Arduino SONAR

After seeing this awesome Arduino RADAR project by Dejan Nedelkovski I simply had to build one myself. It’s actually a SONAR though as it utilizes sound for detection rather than radio waves. It was a fairly quick and easy build but it requires both the Arduino sketch as well as a separate one for Processing to draw the GUI. Here it is in action:

Logitech / Logicool G13 cleaning / washing

After knocking over a full pint of beer into my Belkin ergonomic keyboard and my much loved Logitech/Logicool G13 programmable gaming keyboard I had to find a way to save them from the garbage bin.

Unfortunately the Belkin was beyond repair. Pressing any of the keys would result in gibberish and washing out the beer with water didn’t improve things. The G13 however could be taken apart more easily and I was happy to see that it can be separated into two parts which makes the keys very easy to clean off without affecting the underlying circuit boards.

Note that although the G13 had most of the keys fused together by the dried beer it still seemed to function better than the Belkin keyboard. The underlying circuit boards appeared undamaged or unaffected.

If you want to try this, start off with a few tools. I used a razor-knife and a small pair of scissors as well as a Phillips screwdriver. You’ll also need a sponge, dish washing liquid and a hair dryer.


Carefully peal off the protective rubber feet so they don’t break. The scissors were useful here as the razor knife risk cutting the feet while removing them. They don’t have to come all the way off but I removed them anyway to get full access to the screws underneath.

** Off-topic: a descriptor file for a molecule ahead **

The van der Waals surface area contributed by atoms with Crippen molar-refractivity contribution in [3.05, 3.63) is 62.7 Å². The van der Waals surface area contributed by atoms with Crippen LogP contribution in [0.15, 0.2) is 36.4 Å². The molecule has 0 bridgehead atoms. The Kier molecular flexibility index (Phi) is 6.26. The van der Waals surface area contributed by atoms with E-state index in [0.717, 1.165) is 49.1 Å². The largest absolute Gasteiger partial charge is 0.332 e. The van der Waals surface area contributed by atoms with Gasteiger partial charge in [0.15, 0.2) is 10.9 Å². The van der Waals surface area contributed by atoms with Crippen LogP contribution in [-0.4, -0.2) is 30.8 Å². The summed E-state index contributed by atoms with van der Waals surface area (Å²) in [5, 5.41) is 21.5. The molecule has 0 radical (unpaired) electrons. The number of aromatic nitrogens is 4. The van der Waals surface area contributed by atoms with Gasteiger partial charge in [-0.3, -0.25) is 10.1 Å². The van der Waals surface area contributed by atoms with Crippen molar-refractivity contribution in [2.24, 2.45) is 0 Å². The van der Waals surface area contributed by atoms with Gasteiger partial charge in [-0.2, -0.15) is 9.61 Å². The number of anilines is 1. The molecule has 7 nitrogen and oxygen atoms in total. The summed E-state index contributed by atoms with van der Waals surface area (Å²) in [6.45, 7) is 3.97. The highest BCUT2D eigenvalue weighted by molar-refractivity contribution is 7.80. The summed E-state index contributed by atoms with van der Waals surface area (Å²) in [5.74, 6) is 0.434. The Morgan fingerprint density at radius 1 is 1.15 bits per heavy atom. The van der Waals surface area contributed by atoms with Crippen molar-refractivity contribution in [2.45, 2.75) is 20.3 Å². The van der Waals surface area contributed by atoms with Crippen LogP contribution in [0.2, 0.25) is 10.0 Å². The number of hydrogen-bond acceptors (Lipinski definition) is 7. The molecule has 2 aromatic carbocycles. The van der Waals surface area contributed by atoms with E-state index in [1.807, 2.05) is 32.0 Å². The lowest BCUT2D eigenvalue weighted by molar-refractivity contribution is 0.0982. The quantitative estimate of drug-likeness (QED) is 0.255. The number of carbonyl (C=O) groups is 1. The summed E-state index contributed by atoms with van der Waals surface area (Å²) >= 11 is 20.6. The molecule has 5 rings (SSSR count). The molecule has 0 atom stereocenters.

There are six screws that need to be removed in total and each is hidden behind a rubber foot or, as is the case with the middle one, a thin plastic seal. Once the rubber covers are removed, unscrew the six screws which hold the keyboard together:


Once the screws are removed, use the razor knife to gently split the keyboard apart at the seams. I started at the joystick side, worked my way down and around from there. Finally the upper part could also be loosened although the dried beer held it together fairly well.

After the key part has been removed from the base it’ll look like this:




Now the upper part with the keys can be washed with dishwashing liquid and a sponge to remove the beer / sugar / etc depending on what was spilled into it in the first place.


Rinse and dry thoroughly with a hairdryer to ensure there is no water left between the keys. After that it’s just a matter to snap the key section back on top of the base, screw in the screws and finally add the rubber covers / feet to the bottom of the keyboard. After the procedure the keyboard is good as new and works just fine when connected to the PC again.